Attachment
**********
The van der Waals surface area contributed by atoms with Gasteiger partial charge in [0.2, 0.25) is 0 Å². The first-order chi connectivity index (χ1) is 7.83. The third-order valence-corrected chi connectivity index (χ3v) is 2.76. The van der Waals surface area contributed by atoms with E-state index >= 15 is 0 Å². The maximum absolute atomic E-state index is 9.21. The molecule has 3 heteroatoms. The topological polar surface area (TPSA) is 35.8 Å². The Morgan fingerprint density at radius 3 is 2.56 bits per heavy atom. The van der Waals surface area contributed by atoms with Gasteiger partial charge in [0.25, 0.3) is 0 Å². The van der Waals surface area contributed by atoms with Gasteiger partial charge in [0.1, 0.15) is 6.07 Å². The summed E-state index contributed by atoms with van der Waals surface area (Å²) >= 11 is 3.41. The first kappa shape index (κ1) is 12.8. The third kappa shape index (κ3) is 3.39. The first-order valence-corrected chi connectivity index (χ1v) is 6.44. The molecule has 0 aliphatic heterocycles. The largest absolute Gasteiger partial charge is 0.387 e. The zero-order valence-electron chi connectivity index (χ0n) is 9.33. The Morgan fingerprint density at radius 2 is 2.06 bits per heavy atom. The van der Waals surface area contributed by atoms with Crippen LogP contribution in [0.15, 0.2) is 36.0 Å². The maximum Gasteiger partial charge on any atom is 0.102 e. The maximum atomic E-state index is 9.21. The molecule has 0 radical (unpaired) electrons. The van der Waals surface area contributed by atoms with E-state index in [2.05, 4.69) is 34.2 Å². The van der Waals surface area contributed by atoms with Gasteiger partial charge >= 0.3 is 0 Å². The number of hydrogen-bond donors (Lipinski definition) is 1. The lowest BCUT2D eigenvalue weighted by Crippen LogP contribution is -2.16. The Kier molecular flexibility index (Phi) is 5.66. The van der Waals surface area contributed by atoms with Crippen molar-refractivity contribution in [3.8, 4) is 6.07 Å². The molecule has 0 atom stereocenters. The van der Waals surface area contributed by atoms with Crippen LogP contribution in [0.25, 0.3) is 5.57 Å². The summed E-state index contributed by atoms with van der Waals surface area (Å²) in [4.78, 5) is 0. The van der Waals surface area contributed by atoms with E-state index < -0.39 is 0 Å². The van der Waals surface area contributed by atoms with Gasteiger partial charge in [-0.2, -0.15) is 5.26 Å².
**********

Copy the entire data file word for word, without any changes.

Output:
The van der Waals surface area contributed by atoms with Gasteiger partial charge in [0.2, 0.25) is 0 Å². The first-order chi connectivity index (χ1) is 7.83. The third-order valence-corrected chi connectivity index (χ3v) is 2.76. The van der Waals surface area contributed by atoms with E-state index >= 15 is 0 Å². The maximum absolute atomic E-state index is 9.21. The molecule has 3 heteroatoms. The topological polar surface area (TPSA) is 35.8 Å². The Morgan fingerprint density at radius 3 is 2.56 bits per heavy atom. The van der Waals surface area contributed by atoms with Gasteiger partial charge in [0.25, 0.3) is 0 Å². The van der Waals surface area contributed by atoms with Gasteiger partial charge in [0.1, 0.15) is 6.07 Å². The summed E-state index contributed by atoms with van der Waals surface area (Å²) >= 11 is 3.41. The first kappa shape index (κ1) is 12.8. The third kappa shape index (κ3) is 3.39. The first-order valence-corrected chi connectivity index (χ1v) is 6.44. The molecule has 0 aliphatic heterocycles. The largest absolute Gasteiger partial charge is 0.387 e. The zero-order valence-electron chi connectivity index (χ0n) is 9.33. The Morgan fingerprint density at radius 2 is 2.06 bits per heavy atom. The van der Waals surface area contributed by atoms with Crippen LogP contribution in [0.15, 0.2) is 36.0 Å². The maximum Gasteiger partial charge on any atom is 0.102 e. The maximum atomic E-state index is 9.21. The molecule has 0 radical (unpaired) electrons. The van der Waals surface area contributed by atoms with E-state index in [2.05, 4.69) is 34.2 Å². The van der Waals surface area contributed by atoms with Gasteiger partial charge >= 0.3 is 0 Å². The number of hydrogen-bond donors (Lipinski definition) is 1. The lowest BCUT2D eigenvalue weighted by Crippen LogP contribution is -2.16. The Kier molecular flexibility index (Phi) is 5.66. The van der Waals surface area contributed by atoms with Crippen molar-refractivity contribution in [3.8, 4) is 6.07 Å². The molecule has 0 atom stereocenters. The van der Waals surface area contributed by atoms with Crippen LogP contribution in [0.25, 0.3) is 5.57 Å². The summed E-state index contributed by atoms with van der Waals surface area (Å²) in [4.78, 5) is 0. The van der Waals surface area contributed by atoms with E-state index < -0.39 is 0 Å². The van der Waals surface area contributed by atoms with Gasteiger partial charge in [-0.2, -0.15) is 5.26 Å².